4 “You shall not make for yourself a carved image, or any likeness of anything that is in heaven above, or that is in the earth beneath, or that is in the water under the earth. 5 You shall not bow down to them or serve them, for I the Lord your God am a jealous God, visiting the iniquity of the fathers on the children to the third and the fourth generation of those who hate me, 6 but showing steadfast love to thousands of those who love me and keep my commandments.
I recently noticed again a little booklet on my shelf that was an in-house publication of The Office of the Clerk of the House of Representatives for the state of Georgia. In January of 2009 I delivered the devotional before that body. I do not remember much about it other than that I was nervous giving it and that I wanted above all else to present the gospel in doing so. Re-reading it brought back good memories of an interesting experience. I actually delivered the devotional on two occasions, though I don’t have the booklet for the first occasion. Anyway, I thought I would provide it here for any who might be bored enough to read it. Click here to read it.
J. Warner Wallace is a cold-case detective and apologetics professor who applies the method of abductive reasoning that he uses as a detective to the resurrection in his booklet Alive. The result is an engaging if (too) brief work of apologetics that would be ideal to give someone who is a spiritual seeker or who is just beginning to explore Christianity or who is a new Christian. Wallace evaluates the common arguments against the resurrection of Jesus and concludes that the best evidence would suggest that Jesus really did rise from the dead. He does assert that the supernatural must be accepted to embrace this, but that there are good reasons for believing the early church’s report that Jesus, who died on the cross, rose again. The book is too general and brief to be considered a valuable contribution to the kind of high-level contribution to resurrection apologetics that we find in, say, N.T. Wright or William Lane Craig, but as an introduction and a primer and summary presented in a creative way from somebody who brings a unique life-experience angle to the topic it has value.
It is a question that has often been asked by believers and nonbelievers alike. Actually, that question is not really even asked that often. More than likely the person who would ask it has already determined that if hell is real God truly is not just.
For instance, David Jenkins, the former Anglican Bishop of Durham, said that he considered the idea of eternal torment “pretty pathological” and said that “if there is such a god, he is a small, cultic deity who is so bad tempered that the sooner we forget him the better.” Indeed, says Jenkins, “there can be no hell for eternity – our God could not be so cruel.”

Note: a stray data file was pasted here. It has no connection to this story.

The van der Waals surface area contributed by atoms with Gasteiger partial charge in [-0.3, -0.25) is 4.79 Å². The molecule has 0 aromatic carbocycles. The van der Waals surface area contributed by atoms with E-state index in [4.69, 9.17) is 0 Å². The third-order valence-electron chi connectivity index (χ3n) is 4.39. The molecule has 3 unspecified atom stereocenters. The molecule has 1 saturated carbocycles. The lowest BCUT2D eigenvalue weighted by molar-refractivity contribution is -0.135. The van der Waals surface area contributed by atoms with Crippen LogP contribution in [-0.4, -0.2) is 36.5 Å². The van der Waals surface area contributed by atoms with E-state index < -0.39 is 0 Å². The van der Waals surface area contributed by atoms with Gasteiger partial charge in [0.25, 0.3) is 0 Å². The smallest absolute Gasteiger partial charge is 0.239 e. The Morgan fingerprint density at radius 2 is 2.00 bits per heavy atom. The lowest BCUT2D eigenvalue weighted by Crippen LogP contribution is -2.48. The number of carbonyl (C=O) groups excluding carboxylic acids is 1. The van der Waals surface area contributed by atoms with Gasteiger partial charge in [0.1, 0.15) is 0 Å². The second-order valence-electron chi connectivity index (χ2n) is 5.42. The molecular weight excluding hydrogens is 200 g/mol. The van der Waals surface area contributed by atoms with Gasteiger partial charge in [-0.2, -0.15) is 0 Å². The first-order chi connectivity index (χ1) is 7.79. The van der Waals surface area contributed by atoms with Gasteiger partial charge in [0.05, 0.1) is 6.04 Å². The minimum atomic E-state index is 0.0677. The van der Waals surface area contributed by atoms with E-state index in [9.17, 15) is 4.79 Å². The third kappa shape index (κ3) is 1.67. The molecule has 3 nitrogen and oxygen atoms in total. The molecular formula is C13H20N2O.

In Erasing Hell, Chan and Sprinkle have written an engaging primer on the doctrine of hell. The book first appeared in 2011 as an evangelical response to Rob Bell’s controversial Love Wins, the conclusions of which Chan and Sprinkle ultimately reject. Even so, it is respectful in tone and measured in its criticisms of Bell’s arguments.
In Erasing Hell, the authors consider the various biblical teachings on the subject from both the Old and New Testaments, as well the theological implications of this doctrine and the emotional and psychological difficulties that it presents. Certain key historical figures, like Origen, are considered as well.
1 And God spoke all these words, saying, 2 “I am the Lord your God, who brought you out of the land of Egypt, out of the house of slavery. 3 “You shall have no other gods before me.”
In November of 2014, the Richard Dawkins Foundation website ran an article entitled, “$10,000 ReThink Prize Announced to Crowdsource Secular Alternatives to the Ten Commandments.”
Dr. W. Stephen Gunter, Associate Dean for Methodist Studies and Research Professor of Evangelism and Wesleyan Studies at Duke Divinity School, has made a significant contribution to the study of historical theology and the study of theology itself with his Arminius and His Declaration of Sentiments: An Annotated Translation with Introduction and Theological Commentary. In 1608, Arminius delivered his Sentiments before the States of Holland in response to a growing controversy surrounding the theology professor and his soteriological views.
C.H. Spurgeon (1834-1892) was forty years old when G.K. Chesterton (1874-1936) was born. Chesterton was eighteen was Spurgeon died. That means that Chesterton was certainly aware of Spurgeon, though, again, in his voluminous writings, he apparently only mentions Spurgeon twice.
Here’s our latest newsletter: “Challenger” (July-September 2015) [pdf]